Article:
The Lawyer Africa Elite 2014 features an in-depth look at 46 leading independent firms’ strategies in 15 key sub-Saharan jurisdictions, as well as the views of in-house counsel from some of Africa’s largest companies... Read more
This year, The Lawyer’s annual ranking of the largest UK law firms by turnover is available as an interactive, digital benchmarking tool. For the first time this will allow you to manipulate each data set against the metrics of your choice.
Jamie McMahon v Bolton Health Authority (1999) QBD (Hallett J) 20 October 1999
Claimant: Male, 4 months old at date of accident; 11 years old at date of settlement.
Incident: In 1988 the claimant underwent surgery for congenital cataracts. As a result, his vision, described as being "far from perfect" previously, was reduced to total blindness. The claimant alleged that the treatment had caused blindness and behavioural and intellectual difficulties. The defendant admitted negligence for the surgery but disputed causing the other problems.
Injuries: The claimant suffered from total blindness in both eyes. This made him severely withdrawn, resulting in autistic-like behaviour. Despite making "considerable advances", he remained significantly disabled and would be dependant on others for the rest of his life.
Vanessa Pritchard v Denise Mander (1999) QBD (Buckley J) 25 October 1999
Claimant: Female, 13 years old at date of accident; 17 years old at date of settlement.
Incident: The claimant was injured when a car driven by the defendant struck her as she crossed a complicated road junction. The traffic lights were green when the claimant walked onto the road and the defendant did not see the claimant until she was on the road. Liability disputed.
Injuries: The claimant suffered grave head injuries and was wheelchair-bound. Her memory and concentration were impaired and she suffered from respiratory difficulties derived from neurological damage. The claimant's mother had assumed the role of primary carer, assisted by part-time enablers. Medical experts believed the claimant would never be able to work full-time. The parties agreed her life expectancy was shortened but had not agreed by how much.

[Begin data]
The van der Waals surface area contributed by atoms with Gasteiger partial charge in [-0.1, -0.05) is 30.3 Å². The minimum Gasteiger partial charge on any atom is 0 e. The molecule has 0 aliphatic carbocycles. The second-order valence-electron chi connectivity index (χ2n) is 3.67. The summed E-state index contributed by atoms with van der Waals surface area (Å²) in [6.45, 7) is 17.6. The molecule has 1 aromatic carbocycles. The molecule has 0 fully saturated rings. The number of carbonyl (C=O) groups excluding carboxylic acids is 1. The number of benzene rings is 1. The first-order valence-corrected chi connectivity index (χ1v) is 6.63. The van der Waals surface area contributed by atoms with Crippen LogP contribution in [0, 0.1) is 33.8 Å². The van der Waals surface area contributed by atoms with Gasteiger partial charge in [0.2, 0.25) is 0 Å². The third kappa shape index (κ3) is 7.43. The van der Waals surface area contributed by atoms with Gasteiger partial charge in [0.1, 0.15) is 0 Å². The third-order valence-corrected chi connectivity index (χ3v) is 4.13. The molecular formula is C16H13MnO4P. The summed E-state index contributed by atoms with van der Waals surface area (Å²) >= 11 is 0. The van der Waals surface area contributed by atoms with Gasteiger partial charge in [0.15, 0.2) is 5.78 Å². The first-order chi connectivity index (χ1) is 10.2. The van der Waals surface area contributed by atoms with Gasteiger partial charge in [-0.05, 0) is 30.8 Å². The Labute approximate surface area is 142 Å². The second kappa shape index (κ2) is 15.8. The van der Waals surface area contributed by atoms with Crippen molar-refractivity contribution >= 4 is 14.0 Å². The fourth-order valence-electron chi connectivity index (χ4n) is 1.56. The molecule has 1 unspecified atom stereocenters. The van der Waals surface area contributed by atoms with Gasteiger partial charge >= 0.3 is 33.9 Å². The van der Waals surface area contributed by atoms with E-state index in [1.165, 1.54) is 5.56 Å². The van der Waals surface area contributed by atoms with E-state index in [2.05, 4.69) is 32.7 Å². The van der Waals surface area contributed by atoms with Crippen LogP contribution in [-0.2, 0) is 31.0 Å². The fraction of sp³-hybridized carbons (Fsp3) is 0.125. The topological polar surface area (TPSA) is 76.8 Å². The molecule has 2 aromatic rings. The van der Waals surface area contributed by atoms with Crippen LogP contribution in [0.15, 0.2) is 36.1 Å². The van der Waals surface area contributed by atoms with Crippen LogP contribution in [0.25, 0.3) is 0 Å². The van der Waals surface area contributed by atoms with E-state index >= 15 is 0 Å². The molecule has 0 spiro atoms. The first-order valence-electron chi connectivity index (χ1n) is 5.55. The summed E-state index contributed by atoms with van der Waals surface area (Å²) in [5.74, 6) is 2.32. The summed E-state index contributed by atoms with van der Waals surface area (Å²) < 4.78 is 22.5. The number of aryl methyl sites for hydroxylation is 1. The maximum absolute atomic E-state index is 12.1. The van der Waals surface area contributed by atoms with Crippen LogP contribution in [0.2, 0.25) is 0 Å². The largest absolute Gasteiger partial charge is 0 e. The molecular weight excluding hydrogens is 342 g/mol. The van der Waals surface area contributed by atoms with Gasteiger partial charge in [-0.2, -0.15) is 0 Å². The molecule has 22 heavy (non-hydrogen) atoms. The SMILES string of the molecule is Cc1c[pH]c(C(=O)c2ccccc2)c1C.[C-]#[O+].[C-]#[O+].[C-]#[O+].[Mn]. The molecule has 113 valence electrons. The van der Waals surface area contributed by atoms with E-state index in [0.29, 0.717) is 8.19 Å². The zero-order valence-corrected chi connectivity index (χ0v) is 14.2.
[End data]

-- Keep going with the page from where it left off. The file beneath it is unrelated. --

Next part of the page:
Award: £1,026,201 (out of court settlement).
Claimant's counsel: Richard Lynagh QC
Claimant's solicitor: Hill Dickinson
Robert Harding v Nero Signs (Glass Designs) Ltd (1999) QBD (Buckley J) 12 October 1999
Claimant: Male, 46 years old at date of accident; 49 years old at date of settlement.
Incident: The claimant was injured while unloading glass slabs with six colleagues. As one of the slabs was being moved onto a trolley, the foreman ordered them to put the glass down. The claimant, aware that the slab was not close enough to the trolley, did not let go and was left to bear the entire weight of the 520lb slab. Liability admitted.
Injuries: The claimant was left with pain in his mid-back which extended to his shoulders and occasionally his leg, and left with restricted movement. He was unable to walk long distances or sit for any length of time. He was unable to continue with the heavy manual work he had undertaken prior to the accident. Shortly before trial, the claimant secured himself a job driving for short distances. However this meant he was earning a considerably lower wage. The claimant's condition was permanent.
Award: £90,000 total damages (out of court settlement).